Orphaned girl freed from Syrian detention camp to join family in Canada

A five-year-old girl who spent more than a year in a Syrian detention camp after her family were killed in an airstrike on Isis members has been released and will soon join her family in Canada.

Officials announced on Monday that the girl, known as Amira, had been released into the care of a consular officer who will accompany her to Canada – a country she has never visited.

Amira was taken to the Kurdish-run al-Hawl camp after she was found by a roadside following an airstrike which killed her parents and siblings. Both her parents were Canadian and are suspected to have joined the Islamic State in Syria, where she was born.

She is the first Canadian Isis dependent to be repatriated. Canada’s foreign minister, François-Philippe Champagne, said in a statement that the government had worked closely on her case ever since it became aware of her “exceptional circumstances”.

But the delayed repatriation process prompted Amira’s family to file a lawsuit in July, alleging the government of the prime minister, Justin Trudeau, had violated her rights.

At one point, Amira’s uncle Ibrahim – who lives in Toronto – travelled to eastern Syria hoping to retrieve her. But he soon grew frustrated by his interactions with consular officials.

“They just keep moving the goalposts further and further back,” he told Human Rights Watch.

Earlier this year a panel of UN human rights experts called on Canada to help Amira join her family. “Children like her should be regarded primarily as victims and treated as such … They should not be punished because of the presumed behaviour or affiliation of their parents,” they added.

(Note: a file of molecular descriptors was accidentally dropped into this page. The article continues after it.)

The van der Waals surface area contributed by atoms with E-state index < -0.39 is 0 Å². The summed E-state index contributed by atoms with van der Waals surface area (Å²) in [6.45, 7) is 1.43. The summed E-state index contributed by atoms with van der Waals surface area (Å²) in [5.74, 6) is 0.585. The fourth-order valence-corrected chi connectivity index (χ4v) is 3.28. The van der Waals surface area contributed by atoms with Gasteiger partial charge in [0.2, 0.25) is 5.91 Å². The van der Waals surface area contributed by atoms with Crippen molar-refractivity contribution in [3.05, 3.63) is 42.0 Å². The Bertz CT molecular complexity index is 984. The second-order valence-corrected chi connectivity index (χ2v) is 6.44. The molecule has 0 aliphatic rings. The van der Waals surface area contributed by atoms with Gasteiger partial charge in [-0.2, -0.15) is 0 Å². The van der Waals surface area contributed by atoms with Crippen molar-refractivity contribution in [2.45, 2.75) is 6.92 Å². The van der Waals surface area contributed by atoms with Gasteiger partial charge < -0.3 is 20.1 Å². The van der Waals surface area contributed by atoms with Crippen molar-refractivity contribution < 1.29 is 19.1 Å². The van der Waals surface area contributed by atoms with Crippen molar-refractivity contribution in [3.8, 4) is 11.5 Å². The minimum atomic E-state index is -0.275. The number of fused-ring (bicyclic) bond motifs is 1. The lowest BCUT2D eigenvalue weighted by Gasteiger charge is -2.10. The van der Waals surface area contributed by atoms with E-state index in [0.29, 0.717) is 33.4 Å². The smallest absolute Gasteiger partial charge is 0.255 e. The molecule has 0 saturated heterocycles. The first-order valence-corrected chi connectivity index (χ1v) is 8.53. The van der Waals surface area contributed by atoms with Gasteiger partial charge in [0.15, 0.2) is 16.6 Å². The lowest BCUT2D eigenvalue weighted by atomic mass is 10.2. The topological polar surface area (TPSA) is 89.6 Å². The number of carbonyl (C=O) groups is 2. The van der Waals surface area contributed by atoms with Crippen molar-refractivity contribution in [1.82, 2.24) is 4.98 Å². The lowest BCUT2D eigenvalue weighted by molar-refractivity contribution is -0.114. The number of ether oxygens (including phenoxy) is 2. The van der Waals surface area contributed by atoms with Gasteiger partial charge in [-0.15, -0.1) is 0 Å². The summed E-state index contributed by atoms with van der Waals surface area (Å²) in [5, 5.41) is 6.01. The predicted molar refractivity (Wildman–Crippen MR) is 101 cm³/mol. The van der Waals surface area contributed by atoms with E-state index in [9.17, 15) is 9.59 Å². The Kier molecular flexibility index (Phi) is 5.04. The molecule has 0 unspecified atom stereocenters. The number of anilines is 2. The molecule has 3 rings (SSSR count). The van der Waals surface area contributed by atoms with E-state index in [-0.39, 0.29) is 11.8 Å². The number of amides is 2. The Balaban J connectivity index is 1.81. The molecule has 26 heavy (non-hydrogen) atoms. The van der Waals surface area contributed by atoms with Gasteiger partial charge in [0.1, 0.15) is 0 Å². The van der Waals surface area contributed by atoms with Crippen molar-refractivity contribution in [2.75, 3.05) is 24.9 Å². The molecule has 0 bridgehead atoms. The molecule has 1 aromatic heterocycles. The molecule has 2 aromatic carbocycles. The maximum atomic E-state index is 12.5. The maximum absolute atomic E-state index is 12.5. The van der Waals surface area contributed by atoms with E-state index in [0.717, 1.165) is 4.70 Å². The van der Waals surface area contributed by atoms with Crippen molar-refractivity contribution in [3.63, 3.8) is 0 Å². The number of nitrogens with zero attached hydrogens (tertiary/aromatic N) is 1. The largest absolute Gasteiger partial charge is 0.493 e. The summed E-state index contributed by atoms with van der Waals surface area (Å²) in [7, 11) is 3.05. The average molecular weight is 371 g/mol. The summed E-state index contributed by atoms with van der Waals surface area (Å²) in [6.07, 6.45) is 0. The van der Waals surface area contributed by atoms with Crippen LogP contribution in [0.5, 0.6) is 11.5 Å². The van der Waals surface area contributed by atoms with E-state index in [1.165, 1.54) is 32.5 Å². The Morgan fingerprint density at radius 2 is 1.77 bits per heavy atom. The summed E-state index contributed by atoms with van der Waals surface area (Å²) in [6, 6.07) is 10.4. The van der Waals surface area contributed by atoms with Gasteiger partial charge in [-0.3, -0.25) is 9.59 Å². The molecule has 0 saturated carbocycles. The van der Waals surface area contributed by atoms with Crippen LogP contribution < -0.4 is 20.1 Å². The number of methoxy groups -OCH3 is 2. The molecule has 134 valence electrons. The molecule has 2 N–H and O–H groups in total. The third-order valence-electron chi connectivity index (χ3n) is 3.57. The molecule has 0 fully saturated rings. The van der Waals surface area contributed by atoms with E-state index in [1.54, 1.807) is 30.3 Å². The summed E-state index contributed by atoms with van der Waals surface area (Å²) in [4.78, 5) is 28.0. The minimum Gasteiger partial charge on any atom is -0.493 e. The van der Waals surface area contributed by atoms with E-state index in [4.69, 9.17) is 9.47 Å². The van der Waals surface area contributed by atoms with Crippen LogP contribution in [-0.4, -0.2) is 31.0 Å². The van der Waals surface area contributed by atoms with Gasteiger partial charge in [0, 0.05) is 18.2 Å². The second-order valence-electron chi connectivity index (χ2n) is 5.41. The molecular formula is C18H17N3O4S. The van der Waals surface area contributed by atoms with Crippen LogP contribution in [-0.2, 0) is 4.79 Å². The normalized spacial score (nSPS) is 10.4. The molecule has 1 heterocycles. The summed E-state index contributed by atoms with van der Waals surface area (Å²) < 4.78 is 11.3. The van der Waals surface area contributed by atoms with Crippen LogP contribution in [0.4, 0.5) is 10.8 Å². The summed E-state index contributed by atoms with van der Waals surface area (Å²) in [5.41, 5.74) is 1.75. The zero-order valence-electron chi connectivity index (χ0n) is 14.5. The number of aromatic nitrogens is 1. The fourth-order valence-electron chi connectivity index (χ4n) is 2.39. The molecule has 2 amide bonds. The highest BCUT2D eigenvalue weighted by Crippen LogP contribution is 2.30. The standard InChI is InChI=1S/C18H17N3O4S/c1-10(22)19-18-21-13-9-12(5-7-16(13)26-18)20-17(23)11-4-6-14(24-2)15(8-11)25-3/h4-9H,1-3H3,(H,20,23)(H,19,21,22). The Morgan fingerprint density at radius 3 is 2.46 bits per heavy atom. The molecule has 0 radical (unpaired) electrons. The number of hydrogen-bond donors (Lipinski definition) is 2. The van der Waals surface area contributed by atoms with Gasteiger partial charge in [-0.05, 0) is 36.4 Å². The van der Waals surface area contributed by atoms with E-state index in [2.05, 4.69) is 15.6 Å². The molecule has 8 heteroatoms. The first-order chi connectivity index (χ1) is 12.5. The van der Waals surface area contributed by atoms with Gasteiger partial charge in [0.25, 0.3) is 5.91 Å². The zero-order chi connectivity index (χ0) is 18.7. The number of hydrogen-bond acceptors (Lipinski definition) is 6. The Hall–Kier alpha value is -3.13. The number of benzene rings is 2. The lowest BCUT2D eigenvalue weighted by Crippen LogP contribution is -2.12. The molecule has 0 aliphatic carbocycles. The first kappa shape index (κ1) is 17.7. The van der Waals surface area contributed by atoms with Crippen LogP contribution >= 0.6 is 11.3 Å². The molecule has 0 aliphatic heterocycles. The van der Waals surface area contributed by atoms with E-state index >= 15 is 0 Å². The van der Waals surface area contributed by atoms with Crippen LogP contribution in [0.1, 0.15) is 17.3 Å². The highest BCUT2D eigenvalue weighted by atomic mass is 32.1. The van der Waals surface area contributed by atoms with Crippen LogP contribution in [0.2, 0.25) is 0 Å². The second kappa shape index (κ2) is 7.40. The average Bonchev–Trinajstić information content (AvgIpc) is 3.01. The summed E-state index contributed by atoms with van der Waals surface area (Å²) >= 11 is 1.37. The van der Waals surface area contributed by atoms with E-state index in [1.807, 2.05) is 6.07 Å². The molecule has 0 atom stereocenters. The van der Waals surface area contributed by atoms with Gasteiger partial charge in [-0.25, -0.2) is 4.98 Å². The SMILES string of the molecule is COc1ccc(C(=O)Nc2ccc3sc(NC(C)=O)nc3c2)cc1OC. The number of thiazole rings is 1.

Trudeau’s government argues that the process has been complicated because it does not have diplomats on the ground in Syria.

But Farida Deif, the Canadian director of Human Rights Watch, contrasted the scale of Canada’s effort to repatriate nearly 40,000 citizens affected by coronavirus with its relative inaction over citizens stranded in Syria.

“It’s praiseworthy that Canada finally took action to repatriate a Canadian orphan from north-east Syria,” said Deif. “But it really doesn’t absolve Canada of its responsibility to return the 25 other Canadian children, many of whom are under the age of six and remain in life-threatening conditions.”

The United States recently announced the repatriation of 27 citizens, 10 of whom will face terrorism chargers upon return. Even the United Kingdom, which has long resisted repatriating citizens from the region, has received more children from Syria than Canada.

“Canada has really been an outlier on this issue,” said Leah West, an expert on national security law and lecturer at Carleton University. “Most people would find that shocking, given the feminist foreign policy agenda that this government puts forward when it’s dealing with its partners on the international stage.”

Trudeau has also said his government plans to charge citizens who joined with terrorism offences when possible.

But West and Deif argued that the awkward domestic politics surrounding the return of families who joined the Islamic State does not lessen the country’s responsibility to its own citizens.

“Canada should not abandon their citizens to arbitrary and indefinite detention in appalling conditions simply because the decision to repatriate them may not be a politically popular move,” said Deif.

Erin O’Toole, leader of the opposition Conservative party, welcomed the news. “Conservatives have been clear that Canadians who join Isis need to be held accountable for their actions and should be prosecuted to the full extent of the law, but we must have compassion for the young Canadian children trapped overseas,” he said.

Some 60,000 women and children with links to Isis and 10,000 displaced civilians are held at al-Hawl, in crowded and unsanitary conditions. Kurdish officials have said they plan to release more than 20,000 civilians from detention camps this week – some of whom are related to former Isis members.

“The [autonomous government] can no longer maintain the situation in these camps – they can’t keep thousands of foreigners indefinitely. And they’ve talked about returning to prosecuting foreigners in the spring, a plan that was delayed because of Covid-19,” said West. “There will come a day when the government of Canada will be faced with hard choices. And I think that day is approaching.”